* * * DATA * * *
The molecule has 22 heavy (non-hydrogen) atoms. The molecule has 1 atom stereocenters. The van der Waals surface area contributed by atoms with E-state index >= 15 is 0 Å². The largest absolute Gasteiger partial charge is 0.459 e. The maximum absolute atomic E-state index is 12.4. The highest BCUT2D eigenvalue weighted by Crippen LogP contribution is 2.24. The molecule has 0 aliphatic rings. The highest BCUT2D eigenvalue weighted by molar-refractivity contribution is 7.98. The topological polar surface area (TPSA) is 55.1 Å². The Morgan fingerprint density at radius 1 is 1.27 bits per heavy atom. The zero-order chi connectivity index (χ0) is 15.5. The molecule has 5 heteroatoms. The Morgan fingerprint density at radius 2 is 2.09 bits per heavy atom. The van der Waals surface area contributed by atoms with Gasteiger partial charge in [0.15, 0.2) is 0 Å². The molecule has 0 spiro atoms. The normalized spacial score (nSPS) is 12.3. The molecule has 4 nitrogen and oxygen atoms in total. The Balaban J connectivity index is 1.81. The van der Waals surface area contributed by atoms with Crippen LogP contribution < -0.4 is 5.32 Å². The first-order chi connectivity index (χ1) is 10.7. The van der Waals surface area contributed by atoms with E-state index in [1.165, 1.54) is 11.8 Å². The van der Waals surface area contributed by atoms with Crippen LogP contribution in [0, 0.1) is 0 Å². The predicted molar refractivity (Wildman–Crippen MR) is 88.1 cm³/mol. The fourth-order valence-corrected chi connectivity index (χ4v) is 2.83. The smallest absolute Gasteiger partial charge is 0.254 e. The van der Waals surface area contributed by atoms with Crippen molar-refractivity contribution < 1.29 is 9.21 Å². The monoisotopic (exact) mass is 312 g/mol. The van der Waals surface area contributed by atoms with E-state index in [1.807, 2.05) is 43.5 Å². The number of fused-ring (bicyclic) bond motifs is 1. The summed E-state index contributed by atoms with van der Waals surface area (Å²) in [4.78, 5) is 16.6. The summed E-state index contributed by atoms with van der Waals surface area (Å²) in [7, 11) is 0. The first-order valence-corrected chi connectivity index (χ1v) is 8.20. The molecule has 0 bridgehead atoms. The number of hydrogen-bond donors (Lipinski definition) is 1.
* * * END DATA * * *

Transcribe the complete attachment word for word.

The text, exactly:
The molecule has 22 heavy (non-hydrogen) atoms. The molecule has 1 atom stereocenters. The van der Waals surface area contributed by atoms with E-state index >= 15 is 0 Å². The largest absolute Gasteiger partial charge is 0.459 e. The maximum absolute atomic E-state index is 12.4. The highest BCUT2D eigenvalue weighted by Crippen LogP contribution is 2.24. The molecule has 0 aliphatic rings. The highest BCUT2D eigenvalue weighted by molar-refractivity contribution is 7.98. The topological polar surface area (TPSA) is 55.1 Å². The Morgan fingerprint density at radius 1 is 1.27 bits per heavy atom. The zero-order chi connectivity index (χ0) is 15.5. The molecule has 5 heteroatoms. The Morgan fingerprint density at radius 2 is 2.09 bits per heavy atom. The van der Waals surface area contributed by atoms with Gasteiger partial charge in [0.15, 0.2) is 0 Å². The molecule has 0 spiro atoms. The normalized spacial score (nSPS) is 12.3. The molecule has 4 nitrogen and oxygen atoms in total. The Balaban J connectivity index is 1.81. The van der Waals surface area contributed by atoms with Crippen LogP contribution < -0.4 is 5.32 Å². The first-order chi connectivity index (χ1) is 10.7. The van der Waals surface area contributed by atoms with E-state index in [1.165, 1.54) is 11.8 Å². The van der Waals surface area contributed by atoms with Crippen LogP contribution in [0, 0.1) is 0 Å². The predicted molar refractivity (Wildman–Crippen MR) is 88.1 cm³/mol. The fourth-order valence-corrected chi connectivity index (χ4v) is 2.83. The smallest absolute Gasteiger partial charge is 0.254 e. The van der Waals surface area contributed by atoms with Crippen molar-refractivity contribution < 1.29 is 9.21 Å². The monoisotopic (exact) mass is 312 g/mol. The van der Waals surface area contributed by atoms with E-state index in [1.807, 2.05) is 43.5 Å². The number of fused-ring (bicyclic) bond motifs is 1. The summed E-state index contributed by atoms with van der Waals surface area (Å²) in [4.78, 5) is 16.6. The summed E-state index contributed by atoms with van der Waals surface area (Å²) in [7, 11) is 0. The first-order valence-corrected chi connectivity index (χ1v) is 8.20. The molecule has 0 bridgehead atoms. The number of hydrogen-bond donors (Lipinski definition) is 1.